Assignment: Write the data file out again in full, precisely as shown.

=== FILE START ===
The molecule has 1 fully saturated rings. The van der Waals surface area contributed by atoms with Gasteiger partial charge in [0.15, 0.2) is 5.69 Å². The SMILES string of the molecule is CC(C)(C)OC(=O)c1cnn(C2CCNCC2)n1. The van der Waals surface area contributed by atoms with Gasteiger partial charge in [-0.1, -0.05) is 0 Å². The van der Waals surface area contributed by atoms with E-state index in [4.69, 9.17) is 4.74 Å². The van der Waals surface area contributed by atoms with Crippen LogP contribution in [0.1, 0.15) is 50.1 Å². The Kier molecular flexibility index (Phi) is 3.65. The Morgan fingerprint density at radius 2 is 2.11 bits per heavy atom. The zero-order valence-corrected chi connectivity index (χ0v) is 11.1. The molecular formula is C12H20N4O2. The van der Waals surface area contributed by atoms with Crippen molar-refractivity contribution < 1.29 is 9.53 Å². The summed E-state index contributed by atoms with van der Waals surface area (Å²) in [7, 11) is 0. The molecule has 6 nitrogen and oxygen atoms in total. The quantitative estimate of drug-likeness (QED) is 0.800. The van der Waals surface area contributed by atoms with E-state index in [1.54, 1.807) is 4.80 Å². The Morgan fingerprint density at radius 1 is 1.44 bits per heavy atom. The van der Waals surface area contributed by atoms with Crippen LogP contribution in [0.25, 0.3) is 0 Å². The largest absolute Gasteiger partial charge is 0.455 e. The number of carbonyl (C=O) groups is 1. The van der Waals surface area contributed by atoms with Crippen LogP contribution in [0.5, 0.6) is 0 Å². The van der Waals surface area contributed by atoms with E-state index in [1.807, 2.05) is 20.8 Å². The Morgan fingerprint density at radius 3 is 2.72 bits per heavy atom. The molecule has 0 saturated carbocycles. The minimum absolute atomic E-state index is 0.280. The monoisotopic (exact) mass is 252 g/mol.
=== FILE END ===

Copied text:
The molecule has 1 fully saturated rings. The van der Waals surface area contributed by atoms with Gasteiger partial charge in [0.15, 0.2) is 5.69 Å². The SMILES string of the molecule is CC(C)(C)OC(=O)c1cnn(C2CCNCC2)n1. The van der Waals surface area contributed by atoms with Gasteiger partial charge in [-0.1, -0.05) is 0 Å². The van der Waals surface area contributed by atoms with E-state index in [4.69, 9.17) is 4.74 Å². The van der Waals surface area contributed by atoms with Crippen LogP contribution in [0.1, 0.15) is 50.1 Å². The Kier molecular flexibility index (Phi) is 3.65. The Morgan fingerprint density at radius 2 is 2.11 bits per heavy atom. The zero-order valence-corrected chi connectivity index (χ0v) is 11.1. The molecular formula is C12H20N4O2. The van der Waals surface area contributed by atoms with Crippen molar-refractivity contribution < 1.29 is 9.53 Å². The summed E-state index contributed by atoms with van der Waals surface area (Å²) in [7, 11) is 0. The molecule has 6 nitrogen and oxygen atoms in total. The quantitative estimate of drug-likeness (QED) is 0.800. The van der Waals surface area contributed by atoms with E-state index in [1.54, 1.807) is 4.80 Å². The Morgan fingerprint density at radius 1 is 1.44 bits per heavy atom. The van der Waals surface area contributed by atoms with Crippen LogP contribution in [0.25, 0.3) is 0 Å². The largest absolute Gasteiger partial charge is 0.455 e. The number of carbonyl (C=O) groups is 1. The van der Waals surface area contributed by atoms with Crippen LogP contribution in [0.5, 0.6) is 0 Å². The van der Waals surface area contributed by atoms with E-state index in [1.807, 2.05) is 20.8 Å². The Morgan fingerprint density at radius 3 is 2.72 bits per heavy atom. The molecule has 0 saturated carbocycles. The minimum absolute atomic E-state index is 0.280. The monoisotopic (exact) mass is 252 g/mol.